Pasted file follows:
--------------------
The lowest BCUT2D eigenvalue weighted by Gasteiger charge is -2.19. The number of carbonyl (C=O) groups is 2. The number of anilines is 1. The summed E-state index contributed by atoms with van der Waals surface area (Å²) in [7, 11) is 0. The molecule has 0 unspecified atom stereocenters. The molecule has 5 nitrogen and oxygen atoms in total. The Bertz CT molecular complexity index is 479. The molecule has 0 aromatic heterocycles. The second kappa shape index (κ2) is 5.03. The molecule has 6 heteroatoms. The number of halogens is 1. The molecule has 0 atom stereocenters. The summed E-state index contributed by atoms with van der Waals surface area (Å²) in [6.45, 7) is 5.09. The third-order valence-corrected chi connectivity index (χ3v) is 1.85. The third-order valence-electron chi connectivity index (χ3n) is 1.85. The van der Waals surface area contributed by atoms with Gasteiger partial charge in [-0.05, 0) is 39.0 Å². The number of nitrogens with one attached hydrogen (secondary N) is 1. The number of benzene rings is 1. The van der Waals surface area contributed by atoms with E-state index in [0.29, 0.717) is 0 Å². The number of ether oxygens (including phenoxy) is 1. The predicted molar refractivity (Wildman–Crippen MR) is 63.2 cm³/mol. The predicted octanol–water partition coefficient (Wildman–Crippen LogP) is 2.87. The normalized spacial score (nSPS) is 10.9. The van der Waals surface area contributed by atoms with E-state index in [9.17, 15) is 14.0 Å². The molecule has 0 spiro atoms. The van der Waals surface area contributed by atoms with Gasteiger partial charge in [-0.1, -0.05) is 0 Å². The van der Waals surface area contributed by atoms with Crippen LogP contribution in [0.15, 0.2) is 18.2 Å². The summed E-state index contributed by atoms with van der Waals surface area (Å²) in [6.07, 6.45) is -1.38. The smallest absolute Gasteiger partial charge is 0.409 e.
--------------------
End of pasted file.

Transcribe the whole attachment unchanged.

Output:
The lowest BCUT2D eigenvalue weighted by Gasteiger charge is -2.19. The number of carbonyl (C=O) groups is 2. The number of anilines is 1. The summed E-state index contributed by atoms with van der Waals surface area (Å²) in [7, 11) is 0. The molecule has 0 unspecified atom stereocenters. The molecule has 5 nitrogen and oxygen atoms in total. The Bertz CT molecular complexity index is 479. The molecule has 0 aromatic heterocycles. The second kappa shape index (κ2) is 5.03. The molecule has 6 heteroatoms. The number of halogens is 1. The molecule has 0 atom stereocenters. The summed E-state index contributed by atoms with van der Waals surface area (Å²) in [6.45, 7) is 5.09. The third-order valence-corrected chi connectivity index (χ3v) is 1.85. The third-order valence-electron chi connectivity index (χ3n) is 1.85. The van der Waals surface area contributed by atoms with Gasteiger partial charge in [-0.05, 0) is 39.0 Å². The number of nitrogens with one attached hydrogen (secondary N) is 1. The number of benzene rings is 1. The van der Waals surface area contributed by atoms with E-state index in [0.29, 0.717) is 0 Å². The number of ether oxygens (including phenoxy) is 1. The predicted molar refractivity (Wildman–Crippen MR) is 63.2 cm³/mol. The predicted octanol–water partition coefficient (Wildman–Crippen LogP) is 2.87. The normalized spacial score (nSPS) is 10.9. The van der Waals surface area contributed by atoms with E-state index in [9.17, 15) is 14.0 Å². The molecule has 0 spiro atoms. The van der Waals surface area contributed by atoms with Gasteiger partial charge in [-0.1, -0.05) is 0 Å². The van der Waals surface area contributed by atoms with Crippen LogP contribution in [0.15, 0.2) is 18.2 Å². The summed E-state index contributed by atoms with van der Waals surface area (Å²) in [6.07, 6.45) is -1.38. The smallest absolute Gasteiger partial charge is 0.409 e.